The Athens Plague and Lessons for Today
Sherri Moshman-Paganos traces the history of the deadly plague that almost decimated Athens in the Peloponnesian War. Thucydides, who so clearly etched the horrors of the Black Death in the ‘History of the Peloponnesian War’ stated that ‘the perceived impact of the Athenian plague was such that people ceased fearing the law since they felt they were already living under a death sentence.’ From 430 BC, the plague struck terror into the Athenians for the next five years. They set up a sanctuary to appeal to Asclepius, the god of healing on the Acropolis. When Sophocles presented his play “Oedipus Tyrannus” at the festival of Dionysos several years later, where he wrote about a plague in Thebes, the Athenians reacted in terror. It hit too close to home, too close after the real event. Are we living with the same fear as the ancients or the same feeling of the fragility and uncertainty of life and its institutions, she asks, and what wisdom have we gleaned?
…suddenly without any apparent cause…and being in perfect health, they were taken first with an extreme ache in their heads, redness and inflammation of the eyes…Thucydides, History of the Peloponnesian War
Here in Athens, as in cities, towns and villages all over the world, we’ve had to get used to the idea of quarantine. Going into “quarantine,” what a quaint concept! It’s one that we used to see in reading children’s classics where the characters had old-fashioned contagious diseases like scarlet fever or diphtheria or smallpox. But now in a kind of quarantine or “lockdown” reality, we’re connected to other pandemics or epidemics that have ravaged populations at various times in history.
In our recent modern times, it was the 1918 Spanish flu pandemic. In the early years of the 19th century, the United States had no less than 22 deadly yellow fever outbreaks. Oran, the Algerian city where Camus sets his novel “La Peste,” was hit repeatedly with cholera epidemics over the centuries. London battled with the plague in the 1660’s. Besides the deadly bubonic plague or “black death” of the 1340’s in Europe, one of the first recorded – and deadliest – plagues in history was the one that hit Athens in 430 B.C. As many as 100,000 died, almost one third of the population.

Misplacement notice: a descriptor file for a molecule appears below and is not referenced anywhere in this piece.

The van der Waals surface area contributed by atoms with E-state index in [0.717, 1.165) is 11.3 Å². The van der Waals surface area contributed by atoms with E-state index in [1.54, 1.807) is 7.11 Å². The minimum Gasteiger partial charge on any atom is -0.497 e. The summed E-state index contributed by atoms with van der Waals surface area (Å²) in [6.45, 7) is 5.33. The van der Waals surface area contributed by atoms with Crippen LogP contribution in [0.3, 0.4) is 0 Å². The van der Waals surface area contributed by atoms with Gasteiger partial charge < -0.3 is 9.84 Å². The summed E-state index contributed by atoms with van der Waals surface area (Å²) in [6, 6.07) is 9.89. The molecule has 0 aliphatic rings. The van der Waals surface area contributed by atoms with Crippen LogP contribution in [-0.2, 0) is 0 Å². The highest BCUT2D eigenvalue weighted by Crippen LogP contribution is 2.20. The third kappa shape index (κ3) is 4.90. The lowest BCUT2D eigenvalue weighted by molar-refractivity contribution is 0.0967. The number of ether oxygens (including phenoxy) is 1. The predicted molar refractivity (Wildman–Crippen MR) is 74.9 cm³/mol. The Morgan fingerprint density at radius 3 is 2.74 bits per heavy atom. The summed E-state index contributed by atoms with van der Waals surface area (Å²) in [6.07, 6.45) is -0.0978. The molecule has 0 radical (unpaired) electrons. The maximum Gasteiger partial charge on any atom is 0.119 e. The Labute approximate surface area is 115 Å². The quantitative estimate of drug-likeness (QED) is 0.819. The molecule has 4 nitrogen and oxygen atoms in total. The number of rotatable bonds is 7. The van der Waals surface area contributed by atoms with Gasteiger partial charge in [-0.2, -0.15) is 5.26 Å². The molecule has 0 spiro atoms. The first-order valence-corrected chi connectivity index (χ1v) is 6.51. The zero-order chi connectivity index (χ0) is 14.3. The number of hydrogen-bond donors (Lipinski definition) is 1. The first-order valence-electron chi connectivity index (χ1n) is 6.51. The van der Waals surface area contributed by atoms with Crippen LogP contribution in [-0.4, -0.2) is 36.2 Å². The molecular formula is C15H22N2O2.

It was the 2nd year of the Peloponnesian Wars. Things were going pretty well for the Athenians when suddenly the inhabitants began experiencing raging fevers and insatiable thirst. The disease started in Pireaus, probably brought there from an Egyptian ship. Thucydides, the historian/general, became ill but was lucky enough to survive and (lucky for us), to go on to write about it in “History of the Peloponnesian Wars,” the only written account we have. Although not a physician, Thucydides was way ahead of his time. In his account, he made some observations, first noting that where the population is most dense, there are more cases there. And indeed Athens had become very overcrowded with a severe lack of resources, perfect breeding conditions for the spread of the illness, commonly accepted today as being typhoid, but no one is really certain. Even if social distancing was known, there was no way it could be practiced.